The Prestige doesn’t just act as a perfect introduction to Nolan as a filmmaker, but carries some of the themes that are present throughout his entire body of work. Sacrifice, ambition, emotional consequence, metaphorical trips to the underworld and keen observations about human relationships are all apparent in The Prestige. Those are themes that Nolan would return to in blockbusters like The Dark Knight, Interstellar and Inception, but there’s a softness to The Prestige that the other films don’t capture quite as well; a moment of experiential discovery that comes across as almost an unsure humbleness that existed before Nolan became the revered director he is today.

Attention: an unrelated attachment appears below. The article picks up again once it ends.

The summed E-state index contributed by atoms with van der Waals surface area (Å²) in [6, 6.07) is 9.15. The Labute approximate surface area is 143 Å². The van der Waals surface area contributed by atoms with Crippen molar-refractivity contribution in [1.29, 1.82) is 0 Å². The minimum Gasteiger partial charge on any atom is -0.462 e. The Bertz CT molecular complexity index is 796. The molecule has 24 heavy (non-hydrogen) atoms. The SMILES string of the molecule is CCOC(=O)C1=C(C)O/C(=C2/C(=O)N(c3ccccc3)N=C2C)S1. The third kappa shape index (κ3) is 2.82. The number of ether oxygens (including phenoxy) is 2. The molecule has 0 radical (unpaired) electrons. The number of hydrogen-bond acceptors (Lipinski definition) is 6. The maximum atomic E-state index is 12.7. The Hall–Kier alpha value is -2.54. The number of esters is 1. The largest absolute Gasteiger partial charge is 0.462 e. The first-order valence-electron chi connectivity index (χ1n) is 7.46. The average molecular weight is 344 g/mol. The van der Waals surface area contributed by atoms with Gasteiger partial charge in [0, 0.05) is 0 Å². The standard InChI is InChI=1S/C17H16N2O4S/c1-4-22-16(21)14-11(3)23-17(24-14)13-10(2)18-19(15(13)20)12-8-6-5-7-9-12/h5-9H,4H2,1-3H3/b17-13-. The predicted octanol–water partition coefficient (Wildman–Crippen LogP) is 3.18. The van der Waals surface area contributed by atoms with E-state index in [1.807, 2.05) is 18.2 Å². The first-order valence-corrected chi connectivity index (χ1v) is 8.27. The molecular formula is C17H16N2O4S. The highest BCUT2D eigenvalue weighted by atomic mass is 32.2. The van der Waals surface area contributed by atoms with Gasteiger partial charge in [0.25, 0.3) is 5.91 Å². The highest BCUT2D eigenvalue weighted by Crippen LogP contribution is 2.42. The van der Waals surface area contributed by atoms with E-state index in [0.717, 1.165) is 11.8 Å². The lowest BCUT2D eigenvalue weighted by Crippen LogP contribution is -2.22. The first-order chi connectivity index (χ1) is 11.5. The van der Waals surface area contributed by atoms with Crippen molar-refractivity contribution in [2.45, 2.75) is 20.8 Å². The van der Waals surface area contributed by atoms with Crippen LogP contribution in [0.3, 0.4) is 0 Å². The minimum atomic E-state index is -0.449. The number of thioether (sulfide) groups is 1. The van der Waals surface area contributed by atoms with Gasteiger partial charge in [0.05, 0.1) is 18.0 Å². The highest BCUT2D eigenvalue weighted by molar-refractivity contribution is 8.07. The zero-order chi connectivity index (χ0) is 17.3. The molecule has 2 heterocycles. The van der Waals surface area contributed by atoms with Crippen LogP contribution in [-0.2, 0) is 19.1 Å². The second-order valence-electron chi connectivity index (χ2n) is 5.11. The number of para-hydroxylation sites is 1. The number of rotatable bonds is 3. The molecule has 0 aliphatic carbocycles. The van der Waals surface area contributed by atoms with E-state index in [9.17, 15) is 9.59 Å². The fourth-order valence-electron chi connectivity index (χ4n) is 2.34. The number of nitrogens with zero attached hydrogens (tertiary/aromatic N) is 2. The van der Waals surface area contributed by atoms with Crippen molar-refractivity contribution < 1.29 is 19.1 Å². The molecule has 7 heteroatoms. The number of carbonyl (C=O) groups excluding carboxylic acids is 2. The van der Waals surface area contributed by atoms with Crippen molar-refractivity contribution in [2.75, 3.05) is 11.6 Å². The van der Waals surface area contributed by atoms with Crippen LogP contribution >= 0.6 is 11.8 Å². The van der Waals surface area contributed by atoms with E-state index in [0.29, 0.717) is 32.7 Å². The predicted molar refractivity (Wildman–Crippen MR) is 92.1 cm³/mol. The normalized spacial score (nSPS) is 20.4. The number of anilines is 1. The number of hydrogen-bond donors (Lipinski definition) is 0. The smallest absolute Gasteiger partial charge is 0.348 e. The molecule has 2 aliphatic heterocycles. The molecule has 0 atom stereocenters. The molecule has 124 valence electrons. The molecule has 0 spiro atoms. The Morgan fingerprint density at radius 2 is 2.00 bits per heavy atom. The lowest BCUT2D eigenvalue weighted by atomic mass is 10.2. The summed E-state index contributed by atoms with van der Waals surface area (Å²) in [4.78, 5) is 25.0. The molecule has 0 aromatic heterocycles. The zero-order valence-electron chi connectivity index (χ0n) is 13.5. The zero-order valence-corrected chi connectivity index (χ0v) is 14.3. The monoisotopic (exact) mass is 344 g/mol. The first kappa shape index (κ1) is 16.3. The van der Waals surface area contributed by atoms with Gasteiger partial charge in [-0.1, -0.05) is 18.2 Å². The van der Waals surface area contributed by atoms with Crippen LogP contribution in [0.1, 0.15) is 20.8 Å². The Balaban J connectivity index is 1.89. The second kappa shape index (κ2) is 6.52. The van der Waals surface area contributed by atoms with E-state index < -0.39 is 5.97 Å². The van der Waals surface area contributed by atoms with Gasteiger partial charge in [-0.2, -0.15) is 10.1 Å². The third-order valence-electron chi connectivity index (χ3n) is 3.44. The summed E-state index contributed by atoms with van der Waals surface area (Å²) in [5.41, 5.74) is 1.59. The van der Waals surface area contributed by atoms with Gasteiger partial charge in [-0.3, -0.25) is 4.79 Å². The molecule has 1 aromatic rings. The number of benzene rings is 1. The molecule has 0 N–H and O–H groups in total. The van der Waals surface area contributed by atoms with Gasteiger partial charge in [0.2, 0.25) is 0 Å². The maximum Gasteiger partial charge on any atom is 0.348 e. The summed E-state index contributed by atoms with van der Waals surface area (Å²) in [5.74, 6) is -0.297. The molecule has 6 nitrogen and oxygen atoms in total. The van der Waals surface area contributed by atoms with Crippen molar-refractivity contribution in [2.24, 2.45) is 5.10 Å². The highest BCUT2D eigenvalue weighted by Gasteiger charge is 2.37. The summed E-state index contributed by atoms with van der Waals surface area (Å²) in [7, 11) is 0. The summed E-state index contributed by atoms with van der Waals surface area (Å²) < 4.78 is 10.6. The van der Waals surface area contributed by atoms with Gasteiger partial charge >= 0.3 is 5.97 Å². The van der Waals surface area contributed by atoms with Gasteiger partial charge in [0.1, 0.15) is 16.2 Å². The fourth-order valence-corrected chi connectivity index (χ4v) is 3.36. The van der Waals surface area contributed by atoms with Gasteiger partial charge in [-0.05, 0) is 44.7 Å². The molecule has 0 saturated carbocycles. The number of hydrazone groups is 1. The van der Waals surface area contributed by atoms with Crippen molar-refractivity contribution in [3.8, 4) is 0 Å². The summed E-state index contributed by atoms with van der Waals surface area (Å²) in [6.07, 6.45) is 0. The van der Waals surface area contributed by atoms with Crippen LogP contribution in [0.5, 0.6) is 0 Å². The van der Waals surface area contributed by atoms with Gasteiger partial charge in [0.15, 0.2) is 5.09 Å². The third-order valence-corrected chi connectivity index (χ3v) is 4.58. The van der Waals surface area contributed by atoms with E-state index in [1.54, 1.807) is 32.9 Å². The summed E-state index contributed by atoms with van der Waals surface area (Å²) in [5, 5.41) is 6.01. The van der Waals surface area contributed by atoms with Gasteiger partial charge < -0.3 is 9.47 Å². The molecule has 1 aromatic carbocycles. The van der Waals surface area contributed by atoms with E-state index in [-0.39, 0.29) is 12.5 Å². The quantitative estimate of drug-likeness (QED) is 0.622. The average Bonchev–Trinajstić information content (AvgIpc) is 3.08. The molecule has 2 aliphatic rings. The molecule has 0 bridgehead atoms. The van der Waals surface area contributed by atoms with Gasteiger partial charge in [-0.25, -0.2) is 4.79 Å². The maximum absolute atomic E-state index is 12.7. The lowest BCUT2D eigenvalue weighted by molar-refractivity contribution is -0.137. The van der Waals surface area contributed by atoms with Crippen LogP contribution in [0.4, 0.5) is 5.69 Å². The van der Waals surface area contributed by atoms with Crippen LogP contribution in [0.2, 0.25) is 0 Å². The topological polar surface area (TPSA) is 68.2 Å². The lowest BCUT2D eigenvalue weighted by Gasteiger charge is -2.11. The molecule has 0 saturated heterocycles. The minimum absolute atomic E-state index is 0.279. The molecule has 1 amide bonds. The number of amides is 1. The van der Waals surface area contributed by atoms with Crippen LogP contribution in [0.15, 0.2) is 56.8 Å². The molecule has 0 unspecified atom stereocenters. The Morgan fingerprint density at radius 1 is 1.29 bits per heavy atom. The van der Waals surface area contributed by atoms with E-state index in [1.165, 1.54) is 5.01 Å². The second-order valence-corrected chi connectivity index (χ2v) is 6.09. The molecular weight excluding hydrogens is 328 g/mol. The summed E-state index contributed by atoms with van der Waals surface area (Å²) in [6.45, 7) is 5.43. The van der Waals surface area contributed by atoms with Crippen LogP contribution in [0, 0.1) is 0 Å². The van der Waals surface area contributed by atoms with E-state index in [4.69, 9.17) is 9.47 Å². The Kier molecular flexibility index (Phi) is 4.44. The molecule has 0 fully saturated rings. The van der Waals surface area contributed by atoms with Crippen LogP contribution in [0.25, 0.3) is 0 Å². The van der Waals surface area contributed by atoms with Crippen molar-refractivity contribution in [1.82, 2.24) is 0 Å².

Based on Christopher Priest’s book of the same name, The Prestige follows two competing illusionists, Robert Angier (Hugh Jackman) and Alfred Borden (Christian Bale), who will stop at nothing to best the other and make themselves known as the best stage magician of all time. Each suffer life-changing injuries in their relentless quest to beat the other person, but their professional competitive nature turns into a relentless, vindictive quest for revenge when one of the men loses his wife in an accident on stage, turning his life upside down and leaving him bitter.